Review: Fermat’s Enigma: The Epic Quest to Solve the World’s Greatest Mathematical Problem


Fermat's Enigma: The Epic Quest to Solve the World's Greatest Mathematical Problem
Fermat’s Enigma: The Epic Quest to Solve the World’s Greatest Mathematical Problem by Simon Singh
My rating: 5 of 5 stars

I am blown away by this book. I’ve read so many nonfiction math and physics books that they were starting to repeat themselves. So, when I picked this one up I thought, “Well, it’s probably more of the same, but it’s popular enough I should really add it to my repertoire.” Way wrong thought. Not only does this book contain even more charming mathematical anecdotes than I’d ever read before, but it also contains better written versions of the stories I’d heard of. For example, I knew about Sophie Germain, but I didn’t know she’d saved Gauss’ life. I knew all about the burning of Alexandria, but I didn’t know it was Mark Antony who attempted to rebuild the great library. I knew Galois died young in a duel, but I never knew the full story.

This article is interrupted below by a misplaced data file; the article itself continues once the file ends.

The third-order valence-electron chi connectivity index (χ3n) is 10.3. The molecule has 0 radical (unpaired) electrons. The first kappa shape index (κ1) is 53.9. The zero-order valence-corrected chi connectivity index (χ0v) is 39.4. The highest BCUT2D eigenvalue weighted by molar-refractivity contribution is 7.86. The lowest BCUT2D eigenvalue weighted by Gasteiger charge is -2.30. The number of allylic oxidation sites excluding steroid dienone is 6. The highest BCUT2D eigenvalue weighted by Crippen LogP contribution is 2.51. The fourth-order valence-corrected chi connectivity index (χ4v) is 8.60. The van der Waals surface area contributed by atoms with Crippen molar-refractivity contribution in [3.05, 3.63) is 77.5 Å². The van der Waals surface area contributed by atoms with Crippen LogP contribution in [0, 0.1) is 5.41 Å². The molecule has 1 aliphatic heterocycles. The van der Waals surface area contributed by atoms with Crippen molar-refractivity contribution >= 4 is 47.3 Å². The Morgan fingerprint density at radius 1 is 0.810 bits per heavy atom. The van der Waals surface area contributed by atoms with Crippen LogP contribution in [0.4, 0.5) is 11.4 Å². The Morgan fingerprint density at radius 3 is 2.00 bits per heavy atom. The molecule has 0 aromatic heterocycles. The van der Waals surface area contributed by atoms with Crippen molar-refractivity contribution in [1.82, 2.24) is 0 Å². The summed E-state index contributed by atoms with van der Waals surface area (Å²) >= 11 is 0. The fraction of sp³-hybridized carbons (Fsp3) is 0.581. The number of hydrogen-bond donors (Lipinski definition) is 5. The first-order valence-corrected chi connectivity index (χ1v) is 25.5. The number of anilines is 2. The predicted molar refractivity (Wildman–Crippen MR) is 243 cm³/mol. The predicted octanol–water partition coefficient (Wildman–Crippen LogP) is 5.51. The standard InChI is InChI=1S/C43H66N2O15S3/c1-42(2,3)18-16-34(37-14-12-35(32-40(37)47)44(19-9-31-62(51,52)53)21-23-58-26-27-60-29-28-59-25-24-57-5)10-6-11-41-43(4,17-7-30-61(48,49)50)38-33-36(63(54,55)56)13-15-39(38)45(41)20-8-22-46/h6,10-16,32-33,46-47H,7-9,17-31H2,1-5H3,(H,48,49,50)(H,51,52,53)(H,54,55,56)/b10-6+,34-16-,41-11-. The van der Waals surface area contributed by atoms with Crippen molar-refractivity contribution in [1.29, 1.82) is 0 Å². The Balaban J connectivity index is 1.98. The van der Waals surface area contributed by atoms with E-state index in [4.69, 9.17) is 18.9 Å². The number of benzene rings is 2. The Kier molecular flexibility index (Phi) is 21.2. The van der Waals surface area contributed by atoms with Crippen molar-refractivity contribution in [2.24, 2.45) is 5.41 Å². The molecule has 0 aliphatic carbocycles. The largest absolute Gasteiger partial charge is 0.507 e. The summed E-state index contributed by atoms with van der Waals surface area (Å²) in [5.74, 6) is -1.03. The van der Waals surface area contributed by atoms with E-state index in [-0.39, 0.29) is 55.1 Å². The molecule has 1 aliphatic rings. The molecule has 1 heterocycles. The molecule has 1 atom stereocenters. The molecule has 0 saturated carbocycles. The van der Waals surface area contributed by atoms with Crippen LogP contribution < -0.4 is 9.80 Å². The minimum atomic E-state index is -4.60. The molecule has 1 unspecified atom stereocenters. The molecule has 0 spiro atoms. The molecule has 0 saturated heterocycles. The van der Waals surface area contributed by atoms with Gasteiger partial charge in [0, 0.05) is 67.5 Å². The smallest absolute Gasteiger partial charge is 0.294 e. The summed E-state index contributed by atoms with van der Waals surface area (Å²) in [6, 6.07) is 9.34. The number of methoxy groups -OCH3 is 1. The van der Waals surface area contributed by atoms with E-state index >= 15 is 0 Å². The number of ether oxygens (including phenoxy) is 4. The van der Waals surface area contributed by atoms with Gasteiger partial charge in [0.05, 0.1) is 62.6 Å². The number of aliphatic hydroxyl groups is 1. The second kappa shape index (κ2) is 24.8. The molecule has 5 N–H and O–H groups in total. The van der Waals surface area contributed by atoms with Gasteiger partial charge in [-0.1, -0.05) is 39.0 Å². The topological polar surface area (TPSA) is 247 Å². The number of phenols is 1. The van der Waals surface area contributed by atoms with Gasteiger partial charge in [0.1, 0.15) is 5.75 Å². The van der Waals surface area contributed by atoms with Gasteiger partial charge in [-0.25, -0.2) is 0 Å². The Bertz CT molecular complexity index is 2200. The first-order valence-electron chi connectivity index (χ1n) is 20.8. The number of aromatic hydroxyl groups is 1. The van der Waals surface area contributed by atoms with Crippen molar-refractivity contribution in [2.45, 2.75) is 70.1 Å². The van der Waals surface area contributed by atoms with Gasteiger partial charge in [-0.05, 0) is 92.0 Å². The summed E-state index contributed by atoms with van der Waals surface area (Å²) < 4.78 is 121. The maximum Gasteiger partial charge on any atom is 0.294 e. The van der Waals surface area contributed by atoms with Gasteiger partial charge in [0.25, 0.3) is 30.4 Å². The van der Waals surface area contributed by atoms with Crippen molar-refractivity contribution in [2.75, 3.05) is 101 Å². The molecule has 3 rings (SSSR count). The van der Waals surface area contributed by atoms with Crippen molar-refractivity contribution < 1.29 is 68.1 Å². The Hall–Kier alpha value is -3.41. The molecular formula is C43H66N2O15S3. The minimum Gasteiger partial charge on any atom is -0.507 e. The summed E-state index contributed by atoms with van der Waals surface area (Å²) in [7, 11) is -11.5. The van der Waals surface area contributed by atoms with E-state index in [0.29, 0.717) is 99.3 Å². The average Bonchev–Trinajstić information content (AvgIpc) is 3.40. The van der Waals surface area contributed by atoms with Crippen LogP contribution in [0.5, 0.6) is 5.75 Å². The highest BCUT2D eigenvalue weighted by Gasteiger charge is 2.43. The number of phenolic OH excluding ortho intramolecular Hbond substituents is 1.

I read The Code Book in high school, and I remember it being good, but in a recreational way. It piqued my interest but I didn’t really shelf it with “high literature” like I did with Gödel, Escher, Bach: An Eternal Golden Braid or Music of the Spheres: The Material Universe From Atom to Quaser, Simply Explained. It was enough for me, a young geeky teenager, to have a little fun playing with codes, then move on to another book. I am very happy that I returned to Singh, and I can confidently say this is the better of the two I’ve read. Mathematicians sure are a romantic lot.

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Victor A. Davis has always loved reading and writing short stories. He is an avid hiker and even when away from the world of laptops and wifi, keeps a pocket paperback and a handwritten journal to keep him company on trail. He is the author of two short story collections, Grains of Sand and The Gingerbread Collection. Join his Mailing List for special announcements about upcoming works.